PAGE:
This is the final installment in a series of pastoral reflections from 2020 about academic research: “Researching Christianly.” Read the previous post, “Research as Foot-Washing.”
As we prepare to send our writings off to journals (or have papers or projects snaking through the pipeline already), the process can seem rather opaque, as we have learned from Prof. Belcher’s book and through previous experience. The peer-review process is far from perfect, and does not ensure that only The Truth™ is permitted to enter the canons of knowledge. Given that the public relies on us to seek and present the truth, we should all be concerned about deficiencies that undermine the credibility of academics in society.
Those who hold the “secret knowledge” in a community can abuse that power for personal gain. They maintain their power through an opaque process. In the Old Testament, God gave tremendous responsibility to the Levitical priests, to whom he entrusted the knowledge of how the people could approach God.
While some priests showed themselves worthy to minister, others abused their power and shielded themselves from criticism. In 1 Samuel 2 we read of Eli’s sons, Hophne and Phinehas, who wickedly insisted on an unapproved process for sacrifice that would allow them to have the best cuts of raw meat, for themselves or for resale/curing (1 Sam 2:12–17). In one of our earliest recorded #MeToo moments, they also slept with the women who ministered at the entrance of the sanctuary (1 Sam 2:22).
Generations of priests came and went. Some were faithful, but many were corrupt. The prophet-priest Ezekiel was taken in a vision from his exile in Babylon to the Jerusalem temple, and given a hidden-camera-style peek into the inner courts, where the priests and elders thought no one could see (again, this is all in a vision):
Then He brought me to the entrance of the court, and when I looked, behold, a hole in the wall. He said to me, “Son of man, now dig through the wall.” So I dug through the wall, and behold, an entrance. And He said to me, “Go in and see the wicked abominations that they are committing here.” So I entered and looked, and behold, every form of creeping things and beasts and detestable things, with all the idols of the house of Israel, were carved on the wall all around. Standing in front of them were seventy elders of the house of Israel, with Jaazaniah the son of Shaphan standing among them, each man with his censer in his hand and the fragrance of the cloud of incense rising. Then He said to me, “Son of man, do you see what the elders of the house of Israel are committing in the dark, each man in the room of his carved images? For they say, ‘YHWH does not see us; YHWH has forsaken the land.’” And He said to me, “Yet you will see still greater abominations which they are committing.” (Ezek 8:7–13)
Food, money, sex, power—all sought by manipulation, under cover of darkness. Where there is something of value (here, knowledge), there is the possibility of corruption. We have all heard stories (and perhaps some of us have experienced personally) of this stark kind of corruption in research: test results or expert testimony manipulated through bribes; publications fabricated or plagiarized in exchange for money or favors; “looking the other way” and thereby permitting a coworker or supervisor to steal or abuse.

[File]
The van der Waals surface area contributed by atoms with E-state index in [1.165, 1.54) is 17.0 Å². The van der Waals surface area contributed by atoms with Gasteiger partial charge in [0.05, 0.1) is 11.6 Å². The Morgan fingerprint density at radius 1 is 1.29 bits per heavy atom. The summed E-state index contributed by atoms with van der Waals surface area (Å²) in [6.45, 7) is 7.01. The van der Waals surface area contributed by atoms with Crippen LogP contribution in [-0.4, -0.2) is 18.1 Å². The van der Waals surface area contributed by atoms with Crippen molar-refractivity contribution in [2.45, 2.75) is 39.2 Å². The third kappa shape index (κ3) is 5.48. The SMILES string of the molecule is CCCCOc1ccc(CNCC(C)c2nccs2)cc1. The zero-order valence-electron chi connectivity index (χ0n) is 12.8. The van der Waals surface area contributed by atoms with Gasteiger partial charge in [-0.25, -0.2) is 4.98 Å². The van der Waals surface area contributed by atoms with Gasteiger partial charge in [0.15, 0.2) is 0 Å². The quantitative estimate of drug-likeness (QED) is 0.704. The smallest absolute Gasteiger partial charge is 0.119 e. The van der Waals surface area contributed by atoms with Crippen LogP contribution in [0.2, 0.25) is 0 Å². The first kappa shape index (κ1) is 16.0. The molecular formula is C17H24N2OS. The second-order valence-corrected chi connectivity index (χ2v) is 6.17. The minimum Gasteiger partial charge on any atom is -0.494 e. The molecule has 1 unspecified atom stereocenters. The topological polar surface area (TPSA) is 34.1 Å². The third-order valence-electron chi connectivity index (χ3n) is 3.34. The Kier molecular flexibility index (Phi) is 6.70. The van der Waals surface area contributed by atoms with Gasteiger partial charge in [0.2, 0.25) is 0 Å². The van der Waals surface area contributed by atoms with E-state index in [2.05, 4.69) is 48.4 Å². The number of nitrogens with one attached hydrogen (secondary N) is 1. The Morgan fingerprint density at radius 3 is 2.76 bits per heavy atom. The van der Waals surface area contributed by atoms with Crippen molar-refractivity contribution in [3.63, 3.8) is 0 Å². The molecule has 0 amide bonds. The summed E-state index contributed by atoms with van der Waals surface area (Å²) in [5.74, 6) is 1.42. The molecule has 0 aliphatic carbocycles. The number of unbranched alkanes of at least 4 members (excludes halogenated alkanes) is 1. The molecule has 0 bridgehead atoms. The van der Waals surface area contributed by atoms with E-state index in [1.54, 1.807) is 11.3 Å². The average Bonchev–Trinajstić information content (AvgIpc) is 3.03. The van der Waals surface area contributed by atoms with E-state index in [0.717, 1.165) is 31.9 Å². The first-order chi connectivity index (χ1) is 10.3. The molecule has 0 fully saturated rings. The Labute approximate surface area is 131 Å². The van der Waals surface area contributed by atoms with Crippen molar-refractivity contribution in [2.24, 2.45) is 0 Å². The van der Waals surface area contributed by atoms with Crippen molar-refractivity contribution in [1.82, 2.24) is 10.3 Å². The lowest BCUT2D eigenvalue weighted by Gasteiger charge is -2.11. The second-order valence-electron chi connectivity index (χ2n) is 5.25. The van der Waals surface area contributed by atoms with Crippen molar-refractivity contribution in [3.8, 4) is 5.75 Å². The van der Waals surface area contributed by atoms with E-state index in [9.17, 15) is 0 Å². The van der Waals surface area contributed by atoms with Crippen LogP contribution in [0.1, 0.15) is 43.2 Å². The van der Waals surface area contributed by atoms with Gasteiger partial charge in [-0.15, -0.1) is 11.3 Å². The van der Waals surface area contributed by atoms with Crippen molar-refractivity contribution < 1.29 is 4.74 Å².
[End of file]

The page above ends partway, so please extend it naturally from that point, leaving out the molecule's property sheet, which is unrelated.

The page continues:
There are subtler threats to the credibility and transparency of the academic process that are probably more common, because they don’t require any malicious intent. The system of publication is biased toward novelty; in the sciences, this manifests itself as “p-hacking,” and in the humanities we have ever-proliferating perspectival “readings,” sometimes little more than autoethnography with a veneer of scientism or objectivity. As publication costs are driven close to zero, mediocre journals pop up to meet the demands of researchers who wish to publish, and editors and peer-reviewers happy to present themselves to hiring/tenure committees as gatekeepers. Thus we have found ourselves with a replication crisis, and susceptibility to the “grievance studies” affair.
How then should Christian researchers approach our task? One reaction is to denounce the system as altogether corrupt, and eschew publications accredited by such a system. It strikes me that Ezekiel, rather than regarding the Zadoqite family of priests as having delegitimized the Jerusalem cult, envisions a restored, reformed priesthood in a glorious future, that has some measure of continuity with the old corrupt system (Ezek 44:15–31). Of course, modern secular academia is not divinely-ordained—so my analogy only goes so far.
Our work as Christians within the academic system should be redemptive. For those of us at early stages of our career, perhaps this means that we should seek—never at the sacrifice of integrity, always resisting corruption and mediocrity—to obtain the credibility within the system that would allow us to make reforms. Those in middle or later stages of their careers may take more active steps to restructure systems of publishing, to lift up and reward others for talent and virtue, and perhaps even to create alternate structures where God’s truth can be drawn out into the light, where all can benefit. And along the way, we must be prepared to sacrifice security and “insider” status when integrity demands that we bring matters out into the light:
“This is the judgment, that the Light has come into the world, and men loved the darkness rather than the Light, for their deeds were evil. For everyone who does evil hates the Light, and does not come to the Light for fear that his deeds will be exposed. But he who practices the truth comes to the Light, so that his deeds may be manifested as having been wrought in God.” (John 3:19–21)
May our deeds—and our words, written and spoken—be shown to have been “wrought in God.”
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